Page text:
Identifying the Antagonist Muscles

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Your anatomy lesson of the day starts with knowing how the muscles of the body are arranged. Most of the muscles in the torso, arms and legs are arranged in opposing pairs. That means, when one muscle is contracting, like say the biceps muscle, that muscle is the agonist muscle during an exercise. The antagonist muscle is the opposite muscle which, in this case, would be the triceps.

As you contract the biceps, you're actually stretching your triceps muscle, which is one reason that dynamic stretching works so well. For example, say you're doing a quad stretch for the front of the thigh. If you contract the glutes and hamstrings, the antagonists of the quads, you'll feel a much deeper stretch.

What this also means is that when your agonist is working, your antagonist can't work. In fact, they have a fancy name for it called reciprocal innervation or reciprocal inhibition. I know. TMI.

The point of all of this is that you can actually use this information (I promise) as a way to plan out your strength training routines.

Opposing Muscle Groups

Another way to look at agonist and antagonist muscles is opposing muscle groups and knowing your opposing muscle groups can give you new ideas for how to lift weights. In fact, opposing muscle groups is one of the most popular methods of strength training because you get rid of the rest periods and that can save you time.

The idea is that, while you're working the agonist muscle, the antagonist muscle is resting, so you can immediately go right to the opposing muscle group right after working the agonist muscle.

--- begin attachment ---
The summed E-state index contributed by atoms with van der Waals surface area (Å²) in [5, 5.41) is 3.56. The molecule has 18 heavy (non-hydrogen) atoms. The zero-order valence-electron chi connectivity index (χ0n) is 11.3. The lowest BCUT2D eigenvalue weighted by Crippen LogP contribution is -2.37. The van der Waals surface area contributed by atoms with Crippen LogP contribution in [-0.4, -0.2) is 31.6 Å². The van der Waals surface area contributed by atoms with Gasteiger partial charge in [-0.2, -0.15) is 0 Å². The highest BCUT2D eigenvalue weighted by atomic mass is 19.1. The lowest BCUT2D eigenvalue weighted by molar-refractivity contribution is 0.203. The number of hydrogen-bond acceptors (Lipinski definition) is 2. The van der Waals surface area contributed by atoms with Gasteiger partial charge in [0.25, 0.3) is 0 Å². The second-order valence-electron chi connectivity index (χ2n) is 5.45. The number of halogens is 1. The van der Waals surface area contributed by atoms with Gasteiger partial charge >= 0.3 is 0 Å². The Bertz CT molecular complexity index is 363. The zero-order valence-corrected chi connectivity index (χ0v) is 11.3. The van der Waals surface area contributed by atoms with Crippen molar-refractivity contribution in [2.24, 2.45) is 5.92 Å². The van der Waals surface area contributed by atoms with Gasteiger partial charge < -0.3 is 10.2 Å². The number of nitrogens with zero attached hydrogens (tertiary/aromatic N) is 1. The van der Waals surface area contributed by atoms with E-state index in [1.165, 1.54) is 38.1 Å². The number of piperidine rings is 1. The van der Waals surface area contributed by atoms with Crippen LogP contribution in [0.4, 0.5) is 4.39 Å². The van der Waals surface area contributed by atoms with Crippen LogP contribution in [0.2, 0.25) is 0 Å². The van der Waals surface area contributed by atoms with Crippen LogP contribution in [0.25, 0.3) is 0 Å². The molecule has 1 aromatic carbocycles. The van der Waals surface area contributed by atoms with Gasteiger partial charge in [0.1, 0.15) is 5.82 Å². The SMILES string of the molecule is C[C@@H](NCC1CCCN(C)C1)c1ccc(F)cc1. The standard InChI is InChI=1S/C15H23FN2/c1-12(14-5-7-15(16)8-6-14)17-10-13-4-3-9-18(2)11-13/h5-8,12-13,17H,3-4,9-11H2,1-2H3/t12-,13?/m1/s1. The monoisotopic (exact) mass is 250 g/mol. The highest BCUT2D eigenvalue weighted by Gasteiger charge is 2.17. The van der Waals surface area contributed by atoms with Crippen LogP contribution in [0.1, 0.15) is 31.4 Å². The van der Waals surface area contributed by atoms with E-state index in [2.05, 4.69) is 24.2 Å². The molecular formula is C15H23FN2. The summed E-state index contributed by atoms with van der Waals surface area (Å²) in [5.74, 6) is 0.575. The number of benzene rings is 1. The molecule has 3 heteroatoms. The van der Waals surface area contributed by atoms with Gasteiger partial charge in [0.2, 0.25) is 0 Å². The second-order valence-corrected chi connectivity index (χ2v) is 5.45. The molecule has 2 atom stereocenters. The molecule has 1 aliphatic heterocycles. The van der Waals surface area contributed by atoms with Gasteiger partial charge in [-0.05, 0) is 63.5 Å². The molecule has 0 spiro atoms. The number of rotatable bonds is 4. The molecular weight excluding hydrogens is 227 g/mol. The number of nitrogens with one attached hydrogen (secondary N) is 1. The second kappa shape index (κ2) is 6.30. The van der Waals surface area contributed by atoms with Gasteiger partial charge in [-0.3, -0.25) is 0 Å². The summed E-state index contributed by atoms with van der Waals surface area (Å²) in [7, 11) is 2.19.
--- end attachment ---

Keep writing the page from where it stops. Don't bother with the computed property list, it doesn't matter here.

Sample Workout with Opposing Muscle Groups

So, if you wanted to set up a program focusing on opposing muscle groups, you have tons of options. You can split it into upper body opposing muscle groups and lower body opposing muscle groups. You could even split it further, doing 3 days of upper body training and working different muscle groups. Like chest and back on one day, shoulders and legs on one day and then biceps and triceps.

My favorite is doing a total body workout. Because there are no rest periods between exercises, you get a nice intensity going without overworking your muscles. And the workout flies by because you're always doing an exercise rather than resting.

Below is a sample total body workout with a focus on working agonists and antagonists. You can do this in a variety of ways:

1. Do each pair of exercises, one after the other, and repeat for 1-3 sets. You would rest about 30-60 seconds between sets, shooting for about 8-16 reps of each exercise.

2. Do each pair of exercises, on after the, other and go through the entire series of pairs, resting briefly between pairs. This is a circuit style format that will keep your heart rate up and make the workout a bit more intense. You could do one circuit or up to 3, resting between circuits. This is probably my favorite because the workout really flies by and it's over before you know it.

Focusing on your agonists and antagonist muscles is an excellent way to train your body. You save time and you work all of your muscles so your body is balanced and strong. Try it whenever you need a change in your routine and you'll find your body works in a different way.

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  1. Balsamo S, Tibana RA, Nascimento Dda C, et al. Exercise order affects the total training volume and the ratings of perceived exertion in response to a super-set resistance training sessionInt J Gen Med. 2012;5:123–127. doi:10.2147/IJGM.S27377

Additional Reading
  • American Council on Exercise. ACE Personal Trainer Manual, 5th Edition. San Diego: American Council on Exercise, 2014.